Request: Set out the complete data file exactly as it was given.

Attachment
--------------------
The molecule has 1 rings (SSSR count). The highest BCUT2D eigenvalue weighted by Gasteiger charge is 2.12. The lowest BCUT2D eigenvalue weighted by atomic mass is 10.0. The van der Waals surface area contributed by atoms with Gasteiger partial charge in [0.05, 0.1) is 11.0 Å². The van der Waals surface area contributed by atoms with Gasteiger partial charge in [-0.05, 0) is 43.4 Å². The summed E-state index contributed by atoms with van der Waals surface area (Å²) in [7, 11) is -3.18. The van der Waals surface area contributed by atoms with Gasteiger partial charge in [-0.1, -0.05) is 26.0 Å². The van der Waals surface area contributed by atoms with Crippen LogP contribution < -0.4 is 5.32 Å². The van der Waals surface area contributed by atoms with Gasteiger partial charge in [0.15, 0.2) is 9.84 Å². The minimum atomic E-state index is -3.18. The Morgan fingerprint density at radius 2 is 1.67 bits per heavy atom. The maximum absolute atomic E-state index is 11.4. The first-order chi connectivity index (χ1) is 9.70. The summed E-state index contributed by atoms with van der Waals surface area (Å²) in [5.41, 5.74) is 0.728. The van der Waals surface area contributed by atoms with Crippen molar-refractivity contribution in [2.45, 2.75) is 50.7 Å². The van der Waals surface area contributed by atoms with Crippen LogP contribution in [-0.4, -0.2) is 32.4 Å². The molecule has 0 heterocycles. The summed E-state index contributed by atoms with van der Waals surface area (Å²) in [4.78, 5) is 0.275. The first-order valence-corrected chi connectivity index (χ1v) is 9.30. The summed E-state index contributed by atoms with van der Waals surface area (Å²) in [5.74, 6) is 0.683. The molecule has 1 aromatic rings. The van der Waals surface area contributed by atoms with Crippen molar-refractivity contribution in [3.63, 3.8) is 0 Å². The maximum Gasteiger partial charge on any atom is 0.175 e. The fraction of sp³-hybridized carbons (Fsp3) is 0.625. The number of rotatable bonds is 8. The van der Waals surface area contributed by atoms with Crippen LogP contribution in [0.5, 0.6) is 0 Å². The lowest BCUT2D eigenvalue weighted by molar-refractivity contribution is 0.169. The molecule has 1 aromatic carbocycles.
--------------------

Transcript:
The molecule has 1 rings (SSSR count). The highest BCUT2D eigenvalue weighted by Gasteiger charge is 2.12. The lowest BCUT2D eigenvalue weighted by atomic mass is 10.0. The van der Waals surface area contributed by atoms with Gasteiger partial charge in [0.05, 0.1) is 11.0 Å². The van der Waals surface area contributed by atoms with Gasteiger partial charge in [-0.05, 0) is 43.4 Å². The summed E-state index contributed by atoms with van der Waals surface area (Å²) in [7, 11) is -3.18. The van der Waals surface area contributed by atoms with Gasteiger partial charge in [-0.1, -0.05) is 26.0 Å². The van der Waals surface area contributed by atoms with Crippen LogP contribution < -0.4 is 5.32 Å². The van der Waals surface area contributed by atoms with Gasteiger partial charge in [0.15, 0.2) is 9.84 Å². The minimum atomic E-state index is -3.18. The Morgan fingerprint density at radius 2 is 1.67 bits per heavy atom. The maximum absolute atomic E-state index is 11.4. The first-order chi connectivity index (χ1) is 9.70. The summed E-state index contributed by atoms with van der Waals surface area (Å²) in [5.41, 5.74) is 0.728. The van der Waals surface area contributed by atoms with Crippen molar-refractivity contribution in [2.45, 2.75) is 50.7 Å². The van der Waals surface area contributed by atoms with Crippen LogP contribution in [-0.4, -0.2) is 32.4 Å². The molecule has 0 heterocycles. The summed E-state index contributed by atoms with van der Waals surface area (Å²) in [4.78, 5) is 0.275. The first-order valence-corrected chi connectivity index (χ1v) is 9.30. The summed E-state index contributed by atoms with van der Waals surface area (Å²) in [5.74, 6) is 0.683. The molecule has 1 aromatic rings. The van der Waals surface area contributed by atoms with Crippen molar-refractivity contribution in [3.63, 3.8) is 0 Å². The maximum Gasteiger partial charge on any atom is 0.175 e. The fraction of sp³-hybridized carbons (Fsp3) is 0.625. The number of rotatable bonds is 8. The van der Waals surface area contributed by atoms with Crippen LogP contribution in [0.5, 0.6) is 0 Å². The lowest BCUT2D eigenvalue weighted by molar-refractivity contribution is 0.169. The molecule has 1 aromatic carbocycles.